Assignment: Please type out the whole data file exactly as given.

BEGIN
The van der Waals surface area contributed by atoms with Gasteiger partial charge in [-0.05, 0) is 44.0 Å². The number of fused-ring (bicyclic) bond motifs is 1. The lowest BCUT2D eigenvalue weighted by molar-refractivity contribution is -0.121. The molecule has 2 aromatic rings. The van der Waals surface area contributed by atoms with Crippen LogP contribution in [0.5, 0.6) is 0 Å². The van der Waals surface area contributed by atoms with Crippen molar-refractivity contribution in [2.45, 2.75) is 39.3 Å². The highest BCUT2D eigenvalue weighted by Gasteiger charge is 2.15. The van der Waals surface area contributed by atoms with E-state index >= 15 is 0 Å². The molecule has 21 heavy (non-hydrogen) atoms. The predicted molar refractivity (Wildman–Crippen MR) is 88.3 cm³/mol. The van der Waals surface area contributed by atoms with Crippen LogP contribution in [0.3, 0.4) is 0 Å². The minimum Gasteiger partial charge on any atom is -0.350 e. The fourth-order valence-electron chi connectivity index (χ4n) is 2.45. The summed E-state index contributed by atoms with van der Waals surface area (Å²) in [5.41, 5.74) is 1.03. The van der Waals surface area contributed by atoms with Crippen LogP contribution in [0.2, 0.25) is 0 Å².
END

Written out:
The van der Waals surface area contributed by atoms with Gasteiger partial charge in [-0.05, 0) is 44.0 Å². The number of fused-ring (bicyclic) bond motifs is 1. The lowest BCUT2D eigenvalue weighted by molar-refractivity contribution is -0.121. The molecule has 2 aromatic rings. The van der Waals surface area contributed by atoms with Crippen LogP contribution in [0.5, 0.6) is 0 Å². The van der Waals surface area contributed by atoms with Crippen molar-refractivity contribution in [2.45, 2.75) is 39.3 Å². The highest BCUT2D eigenvalue weighted by Gasteiger charge is 2.15. The van der Waals surface area contributed by atoms with E-state index >= 15 is 0 Å². The molecule has 21 heavy (non-hydrogen) atoms. The predicted molar refractivity (Wildman–Crippen MR) is 88.3 cm³/mol. The van der Waals surface area contributed by atoms with Crippen LogP contribution in [0.3, 0.4) is 0 Å². The minimum Gasteiger partial charge on any atom is -0.350 e. The fourth-order valence-electron chi connectivity index (χ4n) is 2.45. The summed E-state index contributed by atoms with van der Waals surface area (Å²) in [5.41, 5.74) is 1.03. The van der Waals surface area contributed by atoms with Crippen LogP contribution in [0.2, 0.25) is 0 Å².